Hats off to you! You’ve purchased your first boat. This is the beginning of a lifetime of maritime adventures – for you, your family, and friends. But just be prepared for everyone you know, who isn’t fortunate enough to own a boat, to be reconnecting. The truth is, a boat is a magnet! More importantly than your increased popularity, you’ll need to be well prepared for your first day out. Luckily for you, the crew at Snag-A-Slip has put together a list of the top 10 things to think about on your first local boat trip. Check everything off, and it should be smooth sailing!
You probably can’t wait to get out on the open water as captain of your own boat. And not to burst your new-boat-owner bubble, but there’s more to leaving dock than stocking up on your favorite food and drink. There are essential provisions you’ll need on board before you set off on your first water adventure. Here are the must-haves for your packing list.
1. Handheld VHF Radio
The U.S. Coast Guard says a handheld VHF (very high frequency) radio, and not your cellphone, is what you need to use if you find yourself in distress on the water. Similar to a walkie-talkie, a VHF radio is a handheld radio, and serves as a direct link to help in case of an emergency. The reason it trumps your cell phone is that it has a much longer range, so even if you’re not near a cell tower, you will reach the Coast Guard who can send help. Your boat may already have a mounted VHF radio. Even so, we recommend a portable backup. It can be a lifesaver if your boat’s battery dies. A portable VHF is also essential to have in your boat’s emergency kit in case of evacuation.
2. Personal Flotation Device
One personal flotation device (PFD) for each person on your boat is a Federal regulation – which means it’s not optional. Your boat probably has a handy-dandy compartment just for this purpose. And, if your boat is 16 feet or more, you must have at least one Type IV throwable device as well.
3. Safety Basics
Keeping up-to-date flares, fire extinguishers and plenty of batteries for flashlights and such, is also suggested by the U.S. Coast Guard.
4. Emergency Position Indicating Radio Beacon
The U.S. Coast Guard also suggests having an emergency position indicating radio beacon (EPIRB) on board. In case you need help in an emergency situation, it will transmit a distress call with your position to authorities when you activate it – and it will automatically activate if submerged in water. You’ll need to register your EPIRB routinely with the government. They ask that you do this so rescuers can immediately begin gathering information about your boat’s location, number of passengers and route.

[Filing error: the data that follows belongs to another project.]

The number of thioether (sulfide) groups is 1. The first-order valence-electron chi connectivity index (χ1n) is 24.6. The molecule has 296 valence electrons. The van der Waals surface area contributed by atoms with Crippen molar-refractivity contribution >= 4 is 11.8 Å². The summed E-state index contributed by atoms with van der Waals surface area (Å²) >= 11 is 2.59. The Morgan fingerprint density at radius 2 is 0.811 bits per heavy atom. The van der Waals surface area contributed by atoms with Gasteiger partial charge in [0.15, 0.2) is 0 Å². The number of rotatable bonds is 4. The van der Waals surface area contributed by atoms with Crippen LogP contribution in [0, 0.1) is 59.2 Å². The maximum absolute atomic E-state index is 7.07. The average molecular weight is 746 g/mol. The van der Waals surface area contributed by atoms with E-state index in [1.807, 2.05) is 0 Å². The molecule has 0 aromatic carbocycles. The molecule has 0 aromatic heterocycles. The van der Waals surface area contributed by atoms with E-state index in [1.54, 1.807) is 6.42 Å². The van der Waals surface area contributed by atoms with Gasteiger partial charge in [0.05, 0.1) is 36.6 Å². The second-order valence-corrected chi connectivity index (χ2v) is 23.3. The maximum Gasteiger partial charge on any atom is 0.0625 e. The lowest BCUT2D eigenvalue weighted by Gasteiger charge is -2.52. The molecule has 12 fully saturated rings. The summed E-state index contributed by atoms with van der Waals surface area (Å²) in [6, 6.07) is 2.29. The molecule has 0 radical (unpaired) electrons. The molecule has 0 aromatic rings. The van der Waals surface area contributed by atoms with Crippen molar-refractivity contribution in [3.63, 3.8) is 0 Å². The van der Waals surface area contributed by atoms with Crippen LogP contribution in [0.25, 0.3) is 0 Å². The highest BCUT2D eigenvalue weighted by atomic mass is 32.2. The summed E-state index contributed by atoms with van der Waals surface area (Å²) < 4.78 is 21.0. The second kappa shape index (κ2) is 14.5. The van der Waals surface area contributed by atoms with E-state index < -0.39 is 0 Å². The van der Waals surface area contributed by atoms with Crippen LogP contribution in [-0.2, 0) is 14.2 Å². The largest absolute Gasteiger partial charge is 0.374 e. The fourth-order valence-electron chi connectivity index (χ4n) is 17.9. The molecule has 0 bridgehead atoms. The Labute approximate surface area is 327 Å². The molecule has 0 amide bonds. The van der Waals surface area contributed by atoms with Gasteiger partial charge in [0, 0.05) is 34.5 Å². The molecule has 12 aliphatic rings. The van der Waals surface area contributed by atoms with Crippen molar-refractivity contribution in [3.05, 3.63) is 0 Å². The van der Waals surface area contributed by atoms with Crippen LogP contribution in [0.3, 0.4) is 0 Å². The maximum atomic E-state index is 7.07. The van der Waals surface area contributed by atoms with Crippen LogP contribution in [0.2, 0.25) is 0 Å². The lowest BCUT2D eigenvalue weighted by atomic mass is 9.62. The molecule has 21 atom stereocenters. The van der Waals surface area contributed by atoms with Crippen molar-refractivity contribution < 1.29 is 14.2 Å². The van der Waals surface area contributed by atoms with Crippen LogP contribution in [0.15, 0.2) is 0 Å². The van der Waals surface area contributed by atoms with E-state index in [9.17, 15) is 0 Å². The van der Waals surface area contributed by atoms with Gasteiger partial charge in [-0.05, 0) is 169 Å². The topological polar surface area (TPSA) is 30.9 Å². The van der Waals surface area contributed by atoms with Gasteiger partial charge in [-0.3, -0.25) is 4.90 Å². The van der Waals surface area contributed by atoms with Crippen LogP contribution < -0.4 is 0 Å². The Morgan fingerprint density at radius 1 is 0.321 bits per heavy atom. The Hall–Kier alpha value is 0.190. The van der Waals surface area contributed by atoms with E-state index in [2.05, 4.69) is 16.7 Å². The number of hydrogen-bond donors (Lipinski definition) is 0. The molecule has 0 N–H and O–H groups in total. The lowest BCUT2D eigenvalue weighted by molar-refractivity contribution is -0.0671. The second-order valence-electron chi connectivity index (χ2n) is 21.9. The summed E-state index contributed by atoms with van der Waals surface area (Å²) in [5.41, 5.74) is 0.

5. Marine First Aid Kit
A marine first aid kit is a bit different from your first aid kit at home. In addition to the basics like Band-Aids and antiseptic ointments, you’ll need something for sunburns and seasickness – maladies that are bound to crop up when you spend time on your boat.
The U.S. Coast Guard recommends you keep a fully stocked first aid kit on board. And be sure that everything in your kit is up-to-date at the beginning of each season.
Here are the over-the-counter medications they recommend you stock your kit with:
- – Creams to treat insect bites and sunburns
- – Antiseptic and antibiotic ointments
- – Pain relievers and fever reducers
- – Stomach remedies for motion sickness
They also suggest a mix of bandages, including:
- – Adhesive bandages in various sizes
- – Sterile gauze pads
- – Roller bandages
- – Narrow adhesive strips
Last but not least, have emergency phone numbers at the ready, like poison control, your doctor, and your emergency contacts.
We know you want to look picture perfect, but your boat deck isn’t a catwalk. When it comes to packing clothes for cruising, opt for quick-drying, breathable fabrics. Cotton takes a longer time to dry, especially in humid climates, so grab pieces made of breathable or moisture-wicking synthetic fabrics instead. On the water, even if it’s hot during the day, the evenings can cool down from the breezes off the water. So, pack a sweatshirt or two. And when deciding just how much to bring, the rule-of-thumb is at least enough fresh clothes for every day of your trip. Because, even if you plan to re-wear some pieces, the salty air and water can get your clothes damp and dirty.
7. Boat Registration
Your boat registration paperwork should be on board in a safe, dry place. Remember where you put it, because whenever your boat is operated, your Certificate of Registration must be available at an enforcement officer’s request.
8. Boat Insurance
Ok, it’s not something palpable you actually carry aboard. But before you depart, it’s just smart to have the proper boat insurance. Not only will boat insurance cover you financially if your boat is stolen or damaged, it also helps protect you if you accidentally injure someone or damage their property. Some states require coverage, while others don’t. If the choice is yours, know that boat insurance can give you peace of mind.
Extra rope is invaluable. You can use it in case your boat needs a tow, or you need to tow another boat. It can also be used as an extra dock line or throw line.
10. Basic Toolkit
By basic toolkit we mean only what you need for small fixes, or to make do until you can get to a boat mechanic. To put your toolkit together, grab marine caulk, electrical tape, hose clamps, a wire cutter, nuts, bolts, screws, ratchets, sockets, pliers, adjustable wrenches, and a few screwdrivers of varying sizes.